Trump era rule had been blocked by three separate federal courts, with one judge finding the rule “saturated with error” in the lawsuit filed by Lambda Legal, Americans United for Separation for Church and State, Center for Reproductive Rights, and County of Santa Clara.
Today, The U.S. Department of Health and Human Services (HHS) issued a final rule replacing much of a Trump-era rule that invited any health care worker – including doctors, nurses, EMTs, administrators, janitors, and clerical staff – to withhold medical treatment, information and services to patients because of personal religious or moral beliefs.
Lambda Legal Chief Legal Officer Jennifer C. Pizer issued the following statement:
“While the earlier discriminatory and dangerous rule has been blocked for more than five years, it nonetheless has loomed ominously over both health care providers and potential patients, representing the very real threat of blockages of medical care delivery when patients are most in need. We are grateful that HHS has removed from the books the prior rule’s explicit invitation to discriminate against pregnant people, anyone in need of gender-affirming medical care, and LGBTQ+ patients in general, regardless of their medical needs. No patient– no matter their religion, sex, race, gender identity, or sexual orientation – should fear being denied the medical care they need based on other people’s religious beliefs.”
The so-called “Denial of Care Rule,” which was issued in May 2019, confronted health care facilities with the real risk losing essential federal funding if they did not grant employees carte blanche to deny services. Because the rule was confusing and infeasible to implement, many health care facilities could have been forced to eliminate services such as reproductive and LGBTQ care, leaving millions across the United States without access to critical health care.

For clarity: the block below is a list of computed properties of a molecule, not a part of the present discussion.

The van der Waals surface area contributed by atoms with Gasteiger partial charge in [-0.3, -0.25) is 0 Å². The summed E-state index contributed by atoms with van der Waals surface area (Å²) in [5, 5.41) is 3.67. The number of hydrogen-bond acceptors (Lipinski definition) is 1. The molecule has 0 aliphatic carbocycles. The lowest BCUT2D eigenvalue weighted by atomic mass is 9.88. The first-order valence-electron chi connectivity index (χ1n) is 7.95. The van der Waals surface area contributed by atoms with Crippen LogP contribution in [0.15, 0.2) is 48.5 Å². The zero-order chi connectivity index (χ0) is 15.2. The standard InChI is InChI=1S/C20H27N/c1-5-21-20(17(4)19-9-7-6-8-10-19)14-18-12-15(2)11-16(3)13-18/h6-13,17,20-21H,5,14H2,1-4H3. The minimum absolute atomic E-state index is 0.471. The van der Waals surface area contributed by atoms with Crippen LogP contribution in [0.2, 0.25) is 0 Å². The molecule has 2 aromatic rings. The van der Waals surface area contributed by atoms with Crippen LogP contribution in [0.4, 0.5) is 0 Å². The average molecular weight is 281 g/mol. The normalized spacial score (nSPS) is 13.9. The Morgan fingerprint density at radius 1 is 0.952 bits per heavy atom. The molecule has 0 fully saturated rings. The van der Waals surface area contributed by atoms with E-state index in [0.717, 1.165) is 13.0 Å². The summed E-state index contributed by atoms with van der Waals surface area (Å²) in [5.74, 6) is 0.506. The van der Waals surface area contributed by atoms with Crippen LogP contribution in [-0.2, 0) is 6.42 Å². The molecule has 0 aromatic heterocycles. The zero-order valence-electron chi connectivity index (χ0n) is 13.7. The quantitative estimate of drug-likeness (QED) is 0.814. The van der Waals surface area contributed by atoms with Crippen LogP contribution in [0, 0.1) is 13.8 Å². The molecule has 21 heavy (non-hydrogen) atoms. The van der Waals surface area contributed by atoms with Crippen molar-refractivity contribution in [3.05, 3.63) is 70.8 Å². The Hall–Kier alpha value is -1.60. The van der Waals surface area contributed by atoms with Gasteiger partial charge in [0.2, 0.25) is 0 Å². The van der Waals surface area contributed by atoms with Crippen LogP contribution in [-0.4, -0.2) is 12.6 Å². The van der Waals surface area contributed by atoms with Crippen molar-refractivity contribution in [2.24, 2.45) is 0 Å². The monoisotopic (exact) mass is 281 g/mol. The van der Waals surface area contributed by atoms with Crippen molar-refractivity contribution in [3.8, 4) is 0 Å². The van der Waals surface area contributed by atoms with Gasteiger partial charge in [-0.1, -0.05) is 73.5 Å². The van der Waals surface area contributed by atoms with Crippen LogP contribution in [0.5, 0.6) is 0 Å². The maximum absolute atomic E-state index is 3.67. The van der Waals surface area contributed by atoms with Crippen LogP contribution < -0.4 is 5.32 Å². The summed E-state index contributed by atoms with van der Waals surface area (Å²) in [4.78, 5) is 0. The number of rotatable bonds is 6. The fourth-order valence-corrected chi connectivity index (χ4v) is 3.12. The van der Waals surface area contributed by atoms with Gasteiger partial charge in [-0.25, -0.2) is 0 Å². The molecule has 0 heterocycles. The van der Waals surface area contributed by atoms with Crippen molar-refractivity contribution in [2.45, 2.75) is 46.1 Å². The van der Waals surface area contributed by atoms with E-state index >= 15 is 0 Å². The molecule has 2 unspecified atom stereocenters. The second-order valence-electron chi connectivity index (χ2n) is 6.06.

The rule was blocked six months later in three separate federal lawsuits filed in three separate federal districts: the U.S. District Court for the Southern District of New York; the U.S. District Court for the Western District of Washington, and the U.S. District Court for the Northern District of California. Lambda Legal, Americans United for Separation of Church and State, the Center for Reproductive Rights, and the County of Santa Clara filed the third lawsuit where, in his November 19, 2019 ruling, Judge William Alsup characterized the rule as “saturated with error.”
The plaintiffs in that lawsuit include the County of Santa Clara, which runs an extensive health and hospital system that serves as a safety-net provider for the county’s 1.9 million residents; the health providers Bradbury-Sullivan LGBT Community Center in Allentown, Pa., Center on Halsted in Chicago, Hartford GYN in Connecticut, Los Angeles LGBT Center, Mazzoni Center in Philadelphia, Trust Women Seattle and Whitman-Walker Health in Washington, D.C.; the associations AGLP, GLMA and Medical Students for Choice; and five doctors.